Additive Manufacturing can be an exciting endeavor for manufacturing and industrial companies. However, it can also be an expensive one. Therefore, if you are looking to invest in an Additive Manufacturing platform, it’s essential to understand the different vendors in the marketplace in order to pick the one that’s best for you.
To help you make the right decision, ABI Research recently conducted a comprehensive competitive assessment of Additive Manufacturing Platforms. Here’s a summary of our findings.
Ranking The Top Ten Additive Manufacturing Platform Vendors
The Additive Manufacturing Platform Ranking competitive assessment ranked 10 major vendors of the technology – 3D Systems, Carbon, Desktop Metal, Digital Alloys, EOS, ExOne, GE Additive, HP, Renishaw, and Stratasys – using ABI Research’s proven, unbiased innovation and implementation criteria framework.
Each vendor was analyzed based on a combination of:
- Technology process
- Material science
- Process adaptability
- Application adaptability
- Revenue and bookings
- Customer references
- Channel strategy
Stratasys scored highest in the overall category of implementation and topped four of the twelve ranking criteria. Stratasys was closely followed by 3D Systems, Desktop Metal, and GE Additive in overall rankings. Newcomer Desktop Metal took the overall top spot in innovation.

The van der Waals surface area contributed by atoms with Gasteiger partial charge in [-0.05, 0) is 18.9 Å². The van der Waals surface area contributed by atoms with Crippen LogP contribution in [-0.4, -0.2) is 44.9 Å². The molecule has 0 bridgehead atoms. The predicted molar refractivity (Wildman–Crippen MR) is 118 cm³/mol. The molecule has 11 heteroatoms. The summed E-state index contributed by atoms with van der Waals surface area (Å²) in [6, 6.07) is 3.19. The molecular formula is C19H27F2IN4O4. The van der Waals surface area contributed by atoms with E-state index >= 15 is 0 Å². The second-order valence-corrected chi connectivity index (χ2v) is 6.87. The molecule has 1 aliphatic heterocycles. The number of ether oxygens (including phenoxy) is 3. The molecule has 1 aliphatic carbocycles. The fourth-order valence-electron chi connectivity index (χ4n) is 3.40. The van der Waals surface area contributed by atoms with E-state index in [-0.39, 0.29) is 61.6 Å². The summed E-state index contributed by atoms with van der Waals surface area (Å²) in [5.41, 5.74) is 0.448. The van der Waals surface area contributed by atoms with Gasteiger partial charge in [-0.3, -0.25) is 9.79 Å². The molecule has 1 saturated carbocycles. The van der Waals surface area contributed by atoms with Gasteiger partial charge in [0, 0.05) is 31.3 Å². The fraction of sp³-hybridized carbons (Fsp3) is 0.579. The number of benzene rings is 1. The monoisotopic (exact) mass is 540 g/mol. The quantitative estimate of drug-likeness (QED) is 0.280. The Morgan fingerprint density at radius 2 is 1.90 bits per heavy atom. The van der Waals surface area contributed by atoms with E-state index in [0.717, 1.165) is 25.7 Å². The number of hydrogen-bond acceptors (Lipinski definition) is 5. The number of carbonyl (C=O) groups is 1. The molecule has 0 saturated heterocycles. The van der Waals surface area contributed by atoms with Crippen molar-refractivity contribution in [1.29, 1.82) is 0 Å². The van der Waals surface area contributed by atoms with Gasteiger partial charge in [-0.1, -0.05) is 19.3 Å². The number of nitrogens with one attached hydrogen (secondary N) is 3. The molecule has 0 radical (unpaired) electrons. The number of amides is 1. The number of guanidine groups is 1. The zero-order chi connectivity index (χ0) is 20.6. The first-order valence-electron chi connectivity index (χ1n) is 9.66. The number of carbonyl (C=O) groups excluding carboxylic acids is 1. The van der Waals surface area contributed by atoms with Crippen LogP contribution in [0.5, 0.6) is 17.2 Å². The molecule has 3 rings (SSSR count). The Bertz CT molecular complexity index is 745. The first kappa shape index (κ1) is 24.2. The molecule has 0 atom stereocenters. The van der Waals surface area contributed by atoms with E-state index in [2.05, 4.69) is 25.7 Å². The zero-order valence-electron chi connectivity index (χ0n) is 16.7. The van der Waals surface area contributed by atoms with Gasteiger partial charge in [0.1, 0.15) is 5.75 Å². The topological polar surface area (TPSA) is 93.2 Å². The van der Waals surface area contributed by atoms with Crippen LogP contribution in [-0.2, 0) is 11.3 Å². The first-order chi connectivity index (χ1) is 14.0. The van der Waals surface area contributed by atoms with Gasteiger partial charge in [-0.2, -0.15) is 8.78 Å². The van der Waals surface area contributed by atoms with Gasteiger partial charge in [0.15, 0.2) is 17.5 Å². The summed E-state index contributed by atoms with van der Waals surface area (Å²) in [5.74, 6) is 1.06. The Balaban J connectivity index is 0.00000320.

3D Systems went neck-and-neck with Stratasys in all categories expect partnerships, where it was edged out by Stratasys due to Stratasys’ investment in Desktop Metal, collaboration with companies like Siemens, and work with its own global manufacturing network, which companies like UPS use to automatically invoke AM rather than traditional manufacturing processes based on order volume requests.
Desktop Metal was the surprise frontrunner among companies to more recently enter the AM arena, edging out incumbents like GE Additive and EOS on the powder-bed side and dusting ExOne and HP in terms of performance on binder jetting.
The company took the top spot for innovation due to the applicability of its core technology and the capabilities of its production system relative to others in its category; Desktop Metal is the binder jetting technology category leader, and binder jetting as a technology blows PBF out of the water when it comes to the scale of true production applications. Carbon and GE Additive tied for second and were only 2.5% behind Desktop Metal. Digital Alloys was the surprise fast follower to the runner up position. Digital Alloys has a technology that could displace if not converge with the DED category (where companies like Sciaky play) due to the speed, quality, and affordability of Joule printing,” concluded Martin.
However, while Desktop Metal was the technology category leader, it could be challenged in the long run if GE Additive and others can cultivate a credible metal binder jetting solution. Others to watch are Carbon, which recently launched its L1 production system, and Digital Alloys, which has a savvy GTM strategy that aligns well with the strength of its Joule Printing technology.
Get More Insight
Taken together, these platforms will produce more than US$360 billion worth of parts and end products each year and nearly US$2 trillion in sum by the end of the next decade. Download our complete competitive assessment report for an in-depth look at these companies and our exclusive analysis.